There are so many questions that need to be asked about one simple ingredient! Who is going to do all that research? The average consumer doesn’t have time to decipher all this! And this is just ONE ingredient on the ingredient list, imagine all the other natural flavours!
 
I am highly passionate about cutting through and finding the truth and sharing it with the Additive Free Kids community. It is my passion and mission!

3. Natural flavours sounds healthier

As we mentioned in the beginning, we know that when consumers see the word ‘natural’ they perceive it to be a healthier product.

So what does all that mean? Are natural flavours better for us than artificial flavours?

Not necessarily.
 
Artificial flavours are made from non food sources. Whilst the natural flavours start from natural food sources, the amount of processing and manipulation that they go through results in a product that is very different from the original source.
 
Both natural and artificial flavours are made in a lab. The Environmental Working Group reports that natural flavours are chemical mixtures which are often more complex than artificial flavours. 
 
“Natural flavours still contain solvents, emulsifiers and preservatives, all of which are lumped into the category of ‘incidental additives’ and are not required to be disclosed by food manufacturers’
 

This is shocking….however, it is very true.

I have asked thousands of questions of manufacturers. Especially about flavours. I have often found that solvents or other chemical ingredients are used to extract the flavour. This results in a natural flavour that is FAR removed from its initial source.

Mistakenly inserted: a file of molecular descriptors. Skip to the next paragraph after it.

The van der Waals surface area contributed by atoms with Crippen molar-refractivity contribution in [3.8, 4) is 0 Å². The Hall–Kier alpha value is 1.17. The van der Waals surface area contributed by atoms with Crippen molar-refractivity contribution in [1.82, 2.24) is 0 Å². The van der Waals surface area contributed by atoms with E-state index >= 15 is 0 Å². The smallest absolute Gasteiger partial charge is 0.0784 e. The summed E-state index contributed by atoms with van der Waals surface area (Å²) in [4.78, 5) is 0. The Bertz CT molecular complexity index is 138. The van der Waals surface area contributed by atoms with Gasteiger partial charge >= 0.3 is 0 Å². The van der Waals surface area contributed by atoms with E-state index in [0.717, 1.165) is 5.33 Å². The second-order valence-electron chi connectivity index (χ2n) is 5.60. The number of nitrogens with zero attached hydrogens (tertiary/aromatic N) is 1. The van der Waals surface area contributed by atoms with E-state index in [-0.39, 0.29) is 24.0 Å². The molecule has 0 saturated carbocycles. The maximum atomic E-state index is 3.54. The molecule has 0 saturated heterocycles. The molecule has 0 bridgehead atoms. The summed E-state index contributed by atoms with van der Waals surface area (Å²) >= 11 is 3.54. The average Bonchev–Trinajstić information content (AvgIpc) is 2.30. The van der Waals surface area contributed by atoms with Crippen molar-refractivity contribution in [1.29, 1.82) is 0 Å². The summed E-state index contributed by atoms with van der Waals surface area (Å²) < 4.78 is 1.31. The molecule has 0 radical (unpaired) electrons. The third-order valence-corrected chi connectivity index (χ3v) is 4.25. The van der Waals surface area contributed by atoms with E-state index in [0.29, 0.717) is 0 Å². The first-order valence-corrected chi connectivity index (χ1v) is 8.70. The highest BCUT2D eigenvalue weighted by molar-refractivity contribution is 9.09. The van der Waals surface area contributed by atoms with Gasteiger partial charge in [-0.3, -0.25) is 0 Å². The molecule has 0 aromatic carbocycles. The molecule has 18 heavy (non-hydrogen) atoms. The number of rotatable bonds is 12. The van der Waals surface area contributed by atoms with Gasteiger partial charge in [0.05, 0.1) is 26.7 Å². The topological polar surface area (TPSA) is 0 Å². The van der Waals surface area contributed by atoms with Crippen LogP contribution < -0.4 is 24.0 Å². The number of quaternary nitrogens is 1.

In the words of Gary Reineccious a professor in the department of food science and nutrition at the University of Minnesota, he explains: 

“There is little substantive difference in the chemical compositions of natural and artificial flavourings. 

They are both made in a laboratory by a trained professional, a ‘flavourist”, who blends appropriate chemicals together in the right proportions.

The flavourist uses ‘natural’ chemicals to make natural flavourings and ‘synthetic’ chemicals to make artificial flavourings.

The flavourist creating an artificial flavouring must use the same chemicals in his formulation as would be used to make a natural flavouring.  Otherwise, the flavouring will not have the desired flavour.”

What does this mean:
 
To extract the flavour from the original botanical source, solvents, emulsifiers and preservatives may be used that aid in separating the natural flavour complex.
 
“Consumers pay a lot for natural flavourings. But these are in fact no better in quality, nor are they safer, than their cost effective artificial counterparts.”
 
David Andrews, senior scientist at the Environmental Working Group states that: